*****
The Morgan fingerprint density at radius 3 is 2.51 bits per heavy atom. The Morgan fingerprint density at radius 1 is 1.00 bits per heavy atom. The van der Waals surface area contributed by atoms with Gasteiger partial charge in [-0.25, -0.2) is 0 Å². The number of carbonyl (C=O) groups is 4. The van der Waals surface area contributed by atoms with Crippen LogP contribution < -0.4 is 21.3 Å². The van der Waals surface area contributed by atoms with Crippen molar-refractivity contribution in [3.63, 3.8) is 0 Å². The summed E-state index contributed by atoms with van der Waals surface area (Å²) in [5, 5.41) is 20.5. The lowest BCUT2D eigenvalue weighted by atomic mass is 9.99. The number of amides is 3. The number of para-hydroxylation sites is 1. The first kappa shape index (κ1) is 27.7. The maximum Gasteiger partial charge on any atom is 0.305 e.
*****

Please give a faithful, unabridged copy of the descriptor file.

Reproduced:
The Morgan fingerprint density at radius 3 is 2.51 bits per heavy atom. The Morgan fingerprint density at radius 1 is 1.00 bits per heavy atom. The van der Waals surface area contributed by atoms with Gasteiger partial charge in [-0.25, -0.2) is 0 Å². The number of carbonyl (C=O) groups is 4. The van der Waals surface area contributed by atoms with Crippen LogP contribution < -0.4 is 21.3 Å². The van der Waals surface area contributed by atoms with Crippen molar-refractivity contribution in [3.63, 3.8) is 0 Å². The summed E-state index contributed by atoms with van der Waals surface area (Å²) in [5, 5.41) is 20.5. The lowest BCUT2D eigenvalue weighted by atomic mass is 9.99. The number of amides is 3. The number of para-hydroxylation sites is 1. The first kappa shape index (κ1) is 27.7. The maximum Gasteiger partial charge on any atom is 0.305 e.